"Western governments must support the great majority of mainstream Muslim writers, entrepreneurs, philosophers, human rights activists, journalists, publishers, editors and civil society leaders. The military efforts in Afghanistan are being supported now more than ever by increased development and aid, and this must become a central pillar of the West’s campaign to weaken and ultimately defeat the creed of perverted Islamist violence."

He concluded:

"We must seek to plant the seeds of pluralism in every school, village, town hall, Parliament, Senate and country of the world. All of us here today have a duty to support and encourage the free movement and exchange of ideas, not just goods. We must speak up when we see nations holding back the potential and the hopes of their people. We must encourage free-market economies and inclusive, modern schools. It is from these foundations that pluralism grows. Pluralism tackles extremism. It opens minds. It opens economies. It provides information. It encourages tolerance. It frees us from the past and yes, it can free people from the present.

"We are here in Berlin, where the free people of Berlin brought down the Berlin wall. But unfortunately there are many walls in the world that remain unbroken – walls within religions, between religions and between cultures. Let us come together and say that we will use all our will, all our technology, all our diplomacy, all our compassion and all our humanity to break those walls, and to unleash and set free the cultural, social and political energy that has brought us all here today, for the benefit of those that cannot be with us. Thank you."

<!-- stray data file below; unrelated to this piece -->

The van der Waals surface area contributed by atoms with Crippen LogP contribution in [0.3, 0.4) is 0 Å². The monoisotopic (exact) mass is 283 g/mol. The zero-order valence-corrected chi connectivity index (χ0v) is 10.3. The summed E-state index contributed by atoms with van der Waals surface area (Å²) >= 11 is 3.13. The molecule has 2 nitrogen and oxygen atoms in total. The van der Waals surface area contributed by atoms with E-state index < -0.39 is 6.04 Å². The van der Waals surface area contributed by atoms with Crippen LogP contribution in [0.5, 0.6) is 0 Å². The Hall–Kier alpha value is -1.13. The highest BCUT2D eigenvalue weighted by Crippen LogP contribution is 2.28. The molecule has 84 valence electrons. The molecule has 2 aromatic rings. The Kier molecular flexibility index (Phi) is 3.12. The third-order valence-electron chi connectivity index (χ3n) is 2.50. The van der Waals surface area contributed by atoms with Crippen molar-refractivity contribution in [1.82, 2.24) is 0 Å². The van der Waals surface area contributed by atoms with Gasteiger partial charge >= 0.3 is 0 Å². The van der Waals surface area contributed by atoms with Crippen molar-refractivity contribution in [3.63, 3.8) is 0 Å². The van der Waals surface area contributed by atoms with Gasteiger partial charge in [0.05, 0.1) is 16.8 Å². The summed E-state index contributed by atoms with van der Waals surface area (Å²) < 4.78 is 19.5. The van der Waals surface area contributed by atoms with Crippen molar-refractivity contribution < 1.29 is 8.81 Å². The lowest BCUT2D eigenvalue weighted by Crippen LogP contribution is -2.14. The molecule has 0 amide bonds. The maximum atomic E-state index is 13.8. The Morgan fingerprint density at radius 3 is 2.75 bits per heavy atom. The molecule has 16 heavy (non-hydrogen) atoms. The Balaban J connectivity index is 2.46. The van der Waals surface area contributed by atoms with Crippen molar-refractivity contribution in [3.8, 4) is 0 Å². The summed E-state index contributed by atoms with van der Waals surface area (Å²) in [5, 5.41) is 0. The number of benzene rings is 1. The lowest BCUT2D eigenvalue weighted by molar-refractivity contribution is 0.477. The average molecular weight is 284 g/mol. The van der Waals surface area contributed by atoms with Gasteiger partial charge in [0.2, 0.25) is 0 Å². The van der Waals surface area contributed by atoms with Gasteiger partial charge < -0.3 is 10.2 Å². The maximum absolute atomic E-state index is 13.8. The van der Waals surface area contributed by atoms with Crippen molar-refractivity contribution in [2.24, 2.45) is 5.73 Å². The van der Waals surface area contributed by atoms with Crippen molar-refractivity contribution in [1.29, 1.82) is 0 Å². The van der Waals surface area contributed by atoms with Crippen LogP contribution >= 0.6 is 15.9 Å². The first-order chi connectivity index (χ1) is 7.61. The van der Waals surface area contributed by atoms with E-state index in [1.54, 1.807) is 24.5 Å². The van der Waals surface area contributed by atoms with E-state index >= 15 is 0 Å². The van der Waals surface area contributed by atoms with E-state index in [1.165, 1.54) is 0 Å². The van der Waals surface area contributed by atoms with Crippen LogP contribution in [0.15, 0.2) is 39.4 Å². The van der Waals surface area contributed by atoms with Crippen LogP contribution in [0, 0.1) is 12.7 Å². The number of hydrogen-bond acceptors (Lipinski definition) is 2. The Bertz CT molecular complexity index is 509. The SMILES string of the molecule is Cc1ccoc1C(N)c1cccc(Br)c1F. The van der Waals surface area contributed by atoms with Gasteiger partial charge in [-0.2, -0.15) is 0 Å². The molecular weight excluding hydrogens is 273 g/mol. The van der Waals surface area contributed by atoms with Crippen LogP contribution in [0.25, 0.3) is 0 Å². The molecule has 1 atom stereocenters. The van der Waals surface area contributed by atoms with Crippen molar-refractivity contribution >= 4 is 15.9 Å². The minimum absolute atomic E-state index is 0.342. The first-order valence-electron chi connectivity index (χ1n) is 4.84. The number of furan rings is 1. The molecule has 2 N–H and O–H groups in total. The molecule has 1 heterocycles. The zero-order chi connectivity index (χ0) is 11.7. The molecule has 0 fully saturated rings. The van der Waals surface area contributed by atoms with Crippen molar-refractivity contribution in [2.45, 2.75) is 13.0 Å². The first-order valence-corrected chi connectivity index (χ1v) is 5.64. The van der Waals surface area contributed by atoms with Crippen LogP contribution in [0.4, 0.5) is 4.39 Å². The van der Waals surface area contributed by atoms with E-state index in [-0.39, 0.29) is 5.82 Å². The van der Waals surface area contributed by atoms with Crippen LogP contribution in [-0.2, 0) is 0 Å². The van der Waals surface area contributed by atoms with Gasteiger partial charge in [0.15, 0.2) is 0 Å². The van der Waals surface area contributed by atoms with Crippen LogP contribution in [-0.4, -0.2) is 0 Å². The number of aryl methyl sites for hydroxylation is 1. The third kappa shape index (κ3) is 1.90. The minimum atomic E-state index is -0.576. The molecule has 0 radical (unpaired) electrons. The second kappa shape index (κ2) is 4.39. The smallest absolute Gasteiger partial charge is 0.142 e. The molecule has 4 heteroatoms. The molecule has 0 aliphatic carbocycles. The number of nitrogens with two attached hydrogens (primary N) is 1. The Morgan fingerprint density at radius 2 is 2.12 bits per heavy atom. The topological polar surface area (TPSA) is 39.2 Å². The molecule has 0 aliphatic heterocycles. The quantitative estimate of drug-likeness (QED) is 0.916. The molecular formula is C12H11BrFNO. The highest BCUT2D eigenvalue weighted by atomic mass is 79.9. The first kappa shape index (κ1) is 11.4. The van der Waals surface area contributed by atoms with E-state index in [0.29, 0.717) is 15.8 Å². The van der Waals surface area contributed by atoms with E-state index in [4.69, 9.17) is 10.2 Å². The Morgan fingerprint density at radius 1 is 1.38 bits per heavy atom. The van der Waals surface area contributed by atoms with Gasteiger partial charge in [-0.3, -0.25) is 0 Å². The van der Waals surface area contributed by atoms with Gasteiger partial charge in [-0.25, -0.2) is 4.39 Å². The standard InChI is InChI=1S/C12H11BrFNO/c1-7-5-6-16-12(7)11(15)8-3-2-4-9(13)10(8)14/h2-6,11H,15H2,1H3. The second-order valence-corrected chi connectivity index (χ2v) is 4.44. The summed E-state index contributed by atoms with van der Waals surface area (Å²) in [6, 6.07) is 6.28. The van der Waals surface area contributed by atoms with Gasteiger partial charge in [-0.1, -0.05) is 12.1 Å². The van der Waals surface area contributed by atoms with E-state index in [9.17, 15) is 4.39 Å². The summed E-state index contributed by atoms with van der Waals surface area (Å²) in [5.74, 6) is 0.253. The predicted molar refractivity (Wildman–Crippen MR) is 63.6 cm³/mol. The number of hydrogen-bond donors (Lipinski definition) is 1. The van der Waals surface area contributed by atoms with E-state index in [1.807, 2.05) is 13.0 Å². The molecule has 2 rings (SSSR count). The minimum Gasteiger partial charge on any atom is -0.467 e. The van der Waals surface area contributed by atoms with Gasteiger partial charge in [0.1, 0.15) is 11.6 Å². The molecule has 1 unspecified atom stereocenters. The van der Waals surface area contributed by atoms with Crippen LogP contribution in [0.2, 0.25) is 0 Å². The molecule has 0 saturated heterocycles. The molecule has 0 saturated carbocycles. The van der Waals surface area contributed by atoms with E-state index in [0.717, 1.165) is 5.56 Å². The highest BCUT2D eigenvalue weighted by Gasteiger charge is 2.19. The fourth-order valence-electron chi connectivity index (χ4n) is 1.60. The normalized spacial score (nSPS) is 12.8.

Following the speech Ribal Al-Assad joined a panel discussion on “A World without Walls: Barriers to Equality and Coexistence.” The distinguished panel comprised of Ribal Al-Assad, Janez Janša (former Prime Minister of Slovenia), Dr. Miomir Zuzul (Former Minister of Foreign Affairs for Croatia), George Galloway (former British MP), Dr Jan Oborg (Director & Co-Founder of the Transnational Foundation for Peace and Future Research) and Mark Donfried (Founder and Director of the Institute for Cultural Diplomacy) who moderated the discussion. The discussion focused on the the barriers to equality and co-existence for minority ethnic communities including Muslims in European countries.

After the panel discussion, Ribal Al-Assad was given the honour of proposing the toast at the conference gala dinner. He said, " I would like to propose a toast: to the spirit and ideals of this conference; that our divisions melt away, that our cultures may enrich one another, and that peace becomes the fountain from which we all may drink." The toast was well received.

On Tuesday 9th November, Ribal Al-Assad joined a panel discussion on "The 21st Anniversary of the Fall of the Berlin Wall and its Impact on Global Politics: Predicting the Major Developments in Global Politics over the Next Two Decades." The distinguished panel comprised of Ribal Al-Assad, Dr Jan Oborg (Director & Co-Founder of the Transnational Foundation for Peace and Future Research), Dr Luc Reychler (Professor of International Relations, University of Leuven; Director of the Center of Peace Research and Strategic Studies (CSIS)),Dr Ahmad Ali Jalali (Former Interior Minister of Afghanistan), who moderated the discussion. Ribal Al-Assad talked extensively about the threat posed by Islamist extremism in the Middle East.

The conference was also attended by Lord Jack McConnell, Former First Minister of Scotland, Joaquim Chissano, Former President of Mozambique, and Dr. Alfredo Palacio, Former President of Ecuador.